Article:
In a surprise move, New Futures, a nonprofit substance abuse treatment and prevention organization, will not oppose a marijuana decriminalization bill making its way through the New Hampshire Legislature – the first time they have ever done so.
Kate Frey, the organization’s advocacy director, clarified that while her group is not actively supporting decriminalization, they will also not oppose it. Frey said legislators and stakeholders have “addressed the concerns” by putting in clauses about limiting possession by minors.
Now that it’s been a decade since decriminalization was first introduced and repeatedly shot down by either the Legislature or governor, 2017 could be the year it finally passes.
Unlike past years, no members of the state’s law enforcement community rose to oppose the bill; the only person who spoke against it was Meredith Cook, the director of the office of public policy for the Catholic Diocese of Manchester.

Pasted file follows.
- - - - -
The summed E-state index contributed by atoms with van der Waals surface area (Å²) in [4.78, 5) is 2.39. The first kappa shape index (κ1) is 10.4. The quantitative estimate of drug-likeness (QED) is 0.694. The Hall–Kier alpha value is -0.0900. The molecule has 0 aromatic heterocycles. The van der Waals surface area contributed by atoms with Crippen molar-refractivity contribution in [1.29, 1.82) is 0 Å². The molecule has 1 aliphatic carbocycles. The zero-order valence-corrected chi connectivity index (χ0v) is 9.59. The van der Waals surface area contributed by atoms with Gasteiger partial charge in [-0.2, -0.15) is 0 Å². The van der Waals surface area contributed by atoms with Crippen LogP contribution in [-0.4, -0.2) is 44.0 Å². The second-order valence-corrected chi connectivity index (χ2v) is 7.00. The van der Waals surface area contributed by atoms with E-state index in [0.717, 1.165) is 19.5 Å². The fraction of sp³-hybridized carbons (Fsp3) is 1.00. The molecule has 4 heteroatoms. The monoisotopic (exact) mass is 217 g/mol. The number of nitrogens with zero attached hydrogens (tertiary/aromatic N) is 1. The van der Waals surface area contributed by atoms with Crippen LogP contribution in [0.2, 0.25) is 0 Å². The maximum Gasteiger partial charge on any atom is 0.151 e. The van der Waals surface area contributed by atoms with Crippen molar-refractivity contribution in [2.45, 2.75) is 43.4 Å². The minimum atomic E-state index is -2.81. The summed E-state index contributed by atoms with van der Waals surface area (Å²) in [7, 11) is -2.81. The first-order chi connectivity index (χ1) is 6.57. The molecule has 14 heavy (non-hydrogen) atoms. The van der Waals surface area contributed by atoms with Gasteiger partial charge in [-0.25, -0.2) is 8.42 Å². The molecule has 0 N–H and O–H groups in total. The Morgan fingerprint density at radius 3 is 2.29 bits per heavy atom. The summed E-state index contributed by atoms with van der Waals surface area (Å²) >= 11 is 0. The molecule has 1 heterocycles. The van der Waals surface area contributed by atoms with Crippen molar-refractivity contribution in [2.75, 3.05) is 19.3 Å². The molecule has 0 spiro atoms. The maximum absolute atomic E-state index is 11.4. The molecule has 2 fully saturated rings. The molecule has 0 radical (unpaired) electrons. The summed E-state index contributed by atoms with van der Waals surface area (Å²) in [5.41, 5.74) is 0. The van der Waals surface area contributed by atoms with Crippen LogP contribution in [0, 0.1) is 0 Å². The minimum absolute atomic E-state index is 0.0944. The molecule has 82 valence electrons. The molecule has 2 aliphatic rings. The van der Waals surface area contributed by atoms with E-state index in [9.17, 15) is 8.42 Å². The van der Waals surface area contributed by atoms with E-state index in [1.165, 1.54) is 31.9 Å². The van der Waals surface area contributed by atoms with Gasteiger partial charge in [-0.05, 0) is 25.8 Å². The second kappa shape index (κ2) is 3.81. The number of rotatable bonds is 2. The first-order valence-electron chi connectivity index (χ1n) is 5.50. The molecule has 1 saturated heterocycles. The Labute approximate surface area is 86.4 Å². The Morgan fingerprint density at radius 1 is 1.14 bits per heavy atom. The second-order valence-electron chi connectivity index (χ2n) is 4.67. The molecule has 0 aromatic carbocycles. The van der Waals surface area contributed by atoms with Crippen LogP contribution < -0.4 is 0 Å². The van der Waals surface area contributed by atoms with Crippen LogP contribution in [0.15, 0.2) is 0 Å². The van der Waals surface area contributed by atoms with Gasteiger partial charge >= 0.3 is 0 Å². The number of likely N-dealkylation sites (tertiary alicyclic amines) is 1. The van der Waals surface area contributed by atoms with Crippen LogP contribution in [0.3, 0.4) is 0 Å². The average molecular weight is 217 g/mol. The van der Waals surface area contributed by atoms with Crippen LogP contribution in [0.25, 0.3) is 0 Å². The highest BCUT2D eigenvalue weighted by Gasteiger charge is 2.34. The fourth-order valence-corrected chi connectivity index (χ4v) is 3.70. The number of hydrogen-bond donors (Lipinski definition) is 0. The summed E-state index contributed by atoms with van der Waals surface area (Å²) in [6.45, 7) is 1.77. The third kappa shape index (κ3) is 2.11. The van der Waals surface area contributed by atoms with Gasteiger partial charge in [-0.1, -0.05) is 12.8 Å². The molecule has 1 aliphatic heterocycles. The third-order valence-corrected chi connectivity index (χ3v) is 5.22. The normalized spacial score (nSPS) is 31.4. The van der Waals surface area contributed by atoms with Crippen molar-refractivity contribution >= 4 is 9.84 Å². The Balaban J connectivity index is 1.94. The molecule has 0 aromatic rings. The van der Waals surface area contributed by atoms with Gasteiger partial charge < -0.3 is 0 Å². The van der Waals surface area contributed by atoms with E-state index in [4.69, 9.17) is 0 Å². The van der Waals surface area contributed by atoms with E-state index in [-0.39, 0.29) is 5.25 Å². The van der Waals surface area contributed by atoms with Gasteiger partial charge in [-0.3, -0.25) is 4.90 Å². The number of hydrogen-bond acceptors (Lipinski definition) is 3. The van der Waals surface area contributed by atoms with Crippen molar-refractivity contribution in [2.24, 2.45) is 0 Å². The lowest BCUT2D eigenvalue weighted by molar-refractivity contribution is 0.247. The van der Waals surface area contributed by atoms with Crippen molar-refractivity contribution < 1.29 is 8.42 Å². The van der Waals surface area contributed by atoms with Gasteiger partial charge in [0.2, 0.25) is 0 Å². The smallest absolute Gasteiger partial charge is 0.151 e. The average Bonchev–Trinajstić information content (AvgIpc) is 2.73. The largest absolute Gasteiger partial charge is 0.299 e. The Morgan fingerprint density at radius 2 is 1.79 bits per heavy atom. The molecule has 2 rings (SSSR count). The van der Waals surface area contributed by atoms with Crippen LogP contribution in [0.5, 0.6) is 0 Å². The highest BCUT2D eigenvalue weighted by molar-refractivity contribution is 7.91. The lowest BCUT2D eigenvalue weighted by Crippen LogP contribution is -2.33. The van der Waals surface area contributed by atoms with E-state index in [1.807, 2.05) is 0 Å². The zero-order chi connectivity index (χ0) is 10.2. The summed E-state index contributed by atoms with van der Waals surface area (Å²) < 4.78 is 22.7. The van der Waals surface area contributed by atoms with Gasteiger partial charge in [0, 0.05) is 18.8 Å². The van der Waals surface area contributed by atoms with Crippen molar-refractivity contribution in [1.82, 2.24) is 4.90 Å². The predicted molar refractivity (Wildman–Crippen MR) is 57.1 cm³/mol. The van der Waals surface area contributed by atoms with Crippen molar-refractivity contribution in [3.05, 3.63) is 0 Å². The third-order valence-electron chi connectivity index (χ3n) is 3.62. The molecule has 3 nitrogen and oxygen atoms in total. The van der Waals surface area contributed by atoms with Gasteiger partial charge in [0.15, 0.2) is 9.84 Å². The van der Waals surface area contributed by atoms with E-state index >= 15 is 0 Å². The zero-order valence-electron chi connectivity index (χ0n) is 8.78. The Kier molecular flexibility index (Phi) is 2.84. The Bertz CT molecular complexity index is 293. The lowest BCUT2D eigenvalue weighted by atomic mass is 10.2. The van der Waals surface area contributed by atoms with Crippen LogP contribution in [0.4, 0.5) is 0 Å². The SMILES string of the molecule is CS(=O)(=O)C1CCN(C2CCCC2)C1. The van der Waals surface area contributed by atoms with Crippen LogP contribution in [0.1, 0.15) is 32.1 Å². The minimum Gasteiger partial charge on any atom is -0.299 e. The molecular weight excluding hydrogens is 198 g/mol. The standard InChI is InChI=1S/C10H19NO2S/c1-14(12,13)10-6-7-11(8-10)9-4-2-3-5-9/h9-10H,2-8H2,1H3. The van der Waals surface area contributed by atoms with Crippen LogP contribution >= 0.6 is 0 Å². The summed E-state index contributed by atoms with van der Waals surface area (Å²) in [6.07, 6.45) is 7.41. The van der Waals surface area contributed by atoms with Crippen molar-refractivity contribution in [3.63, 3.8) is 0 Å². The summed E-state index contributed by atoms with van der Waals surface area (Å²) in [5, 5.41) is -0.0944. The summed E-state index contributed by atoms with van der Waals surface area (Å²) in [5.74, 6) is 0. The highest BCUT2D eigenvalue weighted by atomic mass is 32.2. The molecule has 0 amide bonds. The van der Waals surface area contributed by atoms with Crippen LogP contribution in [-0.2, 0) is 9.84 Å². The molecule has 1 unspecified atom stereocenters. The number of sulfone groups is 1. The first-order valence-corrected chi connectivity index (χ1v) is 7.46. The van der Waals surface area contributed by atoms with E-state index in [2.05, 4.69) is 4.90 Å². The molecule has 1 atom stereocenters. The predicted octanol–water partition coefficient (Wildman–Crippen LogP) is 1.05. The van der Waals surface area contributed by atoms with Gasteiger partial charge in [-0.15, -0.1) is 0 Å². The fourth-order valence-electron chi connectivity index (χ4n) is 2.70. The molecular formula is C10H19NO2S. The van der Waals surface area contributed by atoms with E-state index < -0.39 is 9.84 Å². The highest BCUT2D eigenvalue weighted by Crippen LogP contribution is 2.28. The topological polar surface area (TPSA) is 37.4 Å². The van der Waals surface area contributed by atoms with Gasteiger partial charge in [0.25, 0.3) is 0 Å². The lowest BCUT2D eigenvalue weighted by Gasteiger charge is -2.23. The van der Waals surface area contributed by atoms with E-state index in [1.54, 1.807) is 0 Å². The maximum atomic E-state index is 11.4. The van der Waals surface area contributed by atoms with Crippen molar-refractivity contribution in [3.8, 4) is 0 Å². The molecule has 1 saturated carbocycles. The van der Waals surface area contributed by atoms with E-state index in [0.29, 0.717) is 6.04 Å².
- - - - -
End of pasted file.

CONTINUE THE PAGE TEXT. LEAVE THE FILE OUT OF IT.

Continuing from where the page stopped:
“We teach that our life and physical health are precious gifts,” Cook said. “We are concerned this sends the wrong message to the people of New Hampshire.”
The bill is expected to easily be approved by the House, whose members have passed it before. If it also clears the State Senate, Gov. Chris Sununu has said he would be in favor of the measure.
The bill would reduce the penalty for possessing an ounce or less of marijuana to a violation and allow offenders to pay their fines by mail.
With neighboring states Maine and Massachusetts recently legalizing marijuana for recreational use, decriminalization advocates argue New Hampshire should no longer slap harsh penalties on users caught with small amounts of marijuana.
The Criminal Justice and Public Safety committee will now vote on the bill before it heads to the full House.
(Ella Nilsen can be reached at 369-3322, email@example.com or on Twitter @ella_nilsen.)